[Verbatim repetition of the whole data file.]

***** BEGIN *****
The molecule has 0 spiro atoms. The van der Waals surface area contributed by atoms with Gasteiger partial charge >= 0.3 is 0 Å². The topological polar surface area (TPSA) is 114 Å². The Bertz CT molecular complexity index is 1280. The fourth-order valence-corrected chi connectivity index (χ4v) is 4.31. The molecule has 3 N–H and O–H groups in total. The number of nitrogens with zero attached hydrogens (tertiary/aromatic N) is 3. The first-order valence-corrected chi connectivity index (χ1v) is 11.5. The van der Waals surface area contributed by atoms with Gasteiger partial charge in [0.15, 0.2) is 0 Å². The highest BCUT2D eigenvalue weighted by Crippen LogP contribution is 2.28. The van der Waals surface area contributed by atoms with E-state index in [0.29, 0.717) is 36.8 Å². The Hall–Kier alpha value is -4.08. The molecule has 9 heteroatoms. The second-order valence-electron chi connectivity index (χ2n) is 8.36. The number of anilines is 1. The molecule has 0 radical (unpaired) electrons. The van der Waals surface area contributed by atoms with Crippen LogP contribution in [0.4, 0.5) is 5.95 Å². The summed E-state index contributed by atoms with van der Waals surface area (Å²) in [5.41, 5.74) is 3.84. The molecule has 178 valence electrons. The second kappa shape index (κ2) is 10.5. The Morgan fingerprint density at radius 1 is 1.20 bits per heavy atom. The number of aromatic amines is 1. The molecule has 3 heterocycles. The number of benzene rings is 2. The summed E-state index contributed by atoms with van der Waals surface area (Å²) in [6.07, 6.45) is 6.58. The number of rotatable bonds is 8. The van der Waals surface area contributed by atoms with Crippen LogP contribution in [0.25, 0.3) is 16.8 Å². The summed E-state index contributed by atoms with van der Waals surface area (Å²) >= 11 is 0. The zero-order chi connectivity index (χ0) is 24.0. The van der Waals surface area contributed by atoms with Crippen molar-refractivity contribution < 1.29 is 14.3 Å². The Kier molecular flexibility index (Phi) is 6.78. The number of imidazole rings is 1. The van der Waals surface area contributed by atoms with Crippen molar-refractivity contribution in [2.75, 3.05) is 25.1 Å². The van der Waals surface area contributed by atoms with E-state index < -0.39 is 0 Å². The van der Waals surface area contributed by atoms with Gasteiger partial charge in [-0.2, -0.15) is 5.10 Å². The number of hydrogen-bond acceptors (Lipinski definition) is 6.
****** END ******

The molecule has 0 spiro atoms. The van der Waals surface area contributed by atoms with Gasteiger partial charge >= 0.3 is 0 Å². The topological polar surface area (TPSA) is 114 Å². The Bertz CT molecular complexity index is 1280. The fourth-order valence-corrected chi connectivity index (χ4v) is 4.31. The molecule has 3 N–H and O–H groups in total. The number of nitrogens with zero attached hydrogens (tertiary/aromatic N) is 3. The first-order valence-corrected chi connectivity index (χ1v) is 11.5. The van der Waals surface area contributed by atoms with Gasteiger partial charge in [0.15, 0.2) is 0 Å². The highest BCUT2D eigenvalue weighted by Crippen LogP contribution is 2.28. The van der Waals surface area contributed by atoms with E-state index in [0.29, 0.717) is 36.8 Å². The Hall–Kier alpha value is -4.08. The molecule has 9 heteroatoms. The second-order valence-electron chi connectivity index (χ2n) is 8.36. The number of anilines is 1. The molecule has 0 radical (unpaired) electrons. The van der Waals surface area contributed by atoms with Crippen LogP contribution in [0.4, 0.5) is 5.95 Å². The summed E-state index contributed by atoms with van der Waals surface area (Å²) in [5.41, 5.74) is 3.84. The molecule has 178 valence electrons. The second kappa shape index (κ2) is 10.5. The Morgan fingerprint density at radius 1 is 1.20 bits per heavy atom. The number of aromatic amines is 1. The molecule has 3 heterocycles. The number of benzene rings is 2. The summed E-state index contributed by atoms with van der Waals surface area (Å²) in [6.07, 6.45) is 6.58. The number of rotatable bonds is 8. The van der Waals surface area contributed by atoms with Crippen LogP contribution in [0.25, 0.3) is 16.8 Å². The summed E-state index contributed by atoms with van der Waals surface area (Å²) >= 11 is 0. The zero-order chi connectivity index (χ0) is 24.0. The van der Waals surface area contributed by atoms with Crippen molar-refractivity contribution < 1.29 is 14.3 Å². The Kier molecular flexibility index (Phi) is 6.78. The number of imidazole rings is 1. The van der Waals surface area contributed by atoms with Crippen molar-refractivity contribution in [2.75, 3.05) is 25.1 Å². The van der Waals surface area contributed by atoms with E-state index < -0.39 is 0 Å². The van der Waals surface area contributed by atoms with Gasteiger partial charge in [-0.2, -0.15) is 5.10 Å². The number of hydrogen-bond acceptors (Lipinski definition) is 6.